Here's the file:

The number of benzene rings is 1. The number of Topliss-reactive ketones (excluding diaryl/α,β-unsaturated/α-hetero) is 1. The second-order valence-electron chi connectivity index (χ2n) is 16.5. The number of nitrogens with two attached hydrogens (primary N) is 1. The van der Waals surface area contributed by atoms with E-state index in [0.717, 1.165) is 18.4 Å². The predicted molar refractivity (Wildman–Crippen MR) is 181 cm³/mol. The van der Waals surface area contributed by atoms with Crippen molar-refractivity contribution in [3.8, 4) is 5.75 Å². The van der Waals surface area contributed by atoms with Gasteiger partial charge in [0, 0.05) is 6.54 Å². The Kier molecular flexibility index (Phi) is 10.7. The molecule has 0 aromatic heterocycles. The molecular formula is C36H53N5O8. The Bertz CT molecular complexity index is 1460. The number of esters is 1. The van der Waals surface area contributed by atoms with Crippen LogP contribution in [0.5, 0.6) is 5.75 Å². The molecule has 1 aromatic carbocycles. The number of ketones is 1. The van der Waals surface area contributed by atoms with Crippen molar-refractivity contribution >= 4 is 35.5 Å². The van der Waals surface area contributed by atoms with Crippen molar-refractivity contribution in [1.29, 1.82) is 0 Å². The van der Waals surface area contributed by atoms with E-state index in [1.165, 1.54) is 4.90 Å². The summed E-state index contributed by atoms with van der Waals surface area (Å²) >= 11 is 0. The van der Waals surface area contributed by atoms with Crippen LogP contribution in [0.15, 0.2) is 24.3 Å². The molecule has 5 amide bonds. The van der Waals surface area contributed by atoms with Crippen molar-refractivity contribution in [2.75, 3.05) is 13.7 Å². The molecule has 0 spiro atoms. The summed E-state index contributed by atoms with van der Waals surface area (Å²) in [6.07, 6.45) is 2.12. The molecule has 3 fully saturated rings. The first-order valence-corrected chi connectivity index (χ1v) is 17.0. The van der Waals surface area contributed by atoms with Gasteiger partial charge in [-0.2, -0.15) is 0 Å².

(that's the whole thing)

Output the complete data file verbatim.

The number of benzene rings is 1. The number of Topliss-reactive ketones (excluding diaryl/α,β-unsaturated/α-hetero) is 1. The second-order valence-electron chi connectivity index (χ2n) is 16.5. The number of nitrogens with two attached hydrogens (primary N) is 1. The van der Waals surface area contributed by atoms with E-state index in [0.717, 1.165) is 18.4 Å². The predicted molar refractivity (Wildman–Crippen MR) is 181 cm³/mol. The van der Waals surface area contributed by atoms with Crippen molar-refractivity contribution in [3.8, 4) is 5.75 Å². The van der Waals surface area contributed by atoms with Gasteiger partial charge in [0, 0.05) is 6.54 Å². The Kier molecular flexibility index (Phi) is 10.7. The molecule has 0 aromatic heterocycles. The molecular formula is C36H53N5O8. The Bertz CT molecular complexity index is 1460. The number of esters is 1. The van der Waals surface area contributed by atoms with Crippen LogP contribution in [0.5, 0.6) is 5.75 Å². The molecule has 1 aromatic carbocycles. The number of ketones is 1. The van der Waals surface area contributed by atoms with Crippen molar-refractivity contribution >= 4 is 35.5 Å². The van der Waals surface area contributed by atoms with Crippen molar-refractivity contribution in [1.29, 1.82) is 0 Å². The van der Waals surface area contributed by atoms with E-state index in [1.165, 1.54) is 4.90 Å². The summed E-state index contributed by atoms with van der Waals surface area (Å²) >= 11 is 0. The van der Waals surface area contributed by atoms with Crippen LogP contribution in [0.15, 0.2) is 24.3 Å². The molecule has 5 amide bonds. The van der Waals surface area contributed by atoms with Crippen molar-refractivity contribution in [2.75, 3.05) is 13.7 Å². The molecule has 0 spiro atoms. The summed E-state index contributed by atoms with van der Waals surface area (Å²) in [6.07, 6.45) is 2.12. The molecule has 3 fully saturated rings. The first-order valence-corrected chi connectivity index (χ1v) is 17.0. The van der Waals surface area contributed by atoms with Gasteiger partial charge in [-0.2, -0.15) is 0 Å².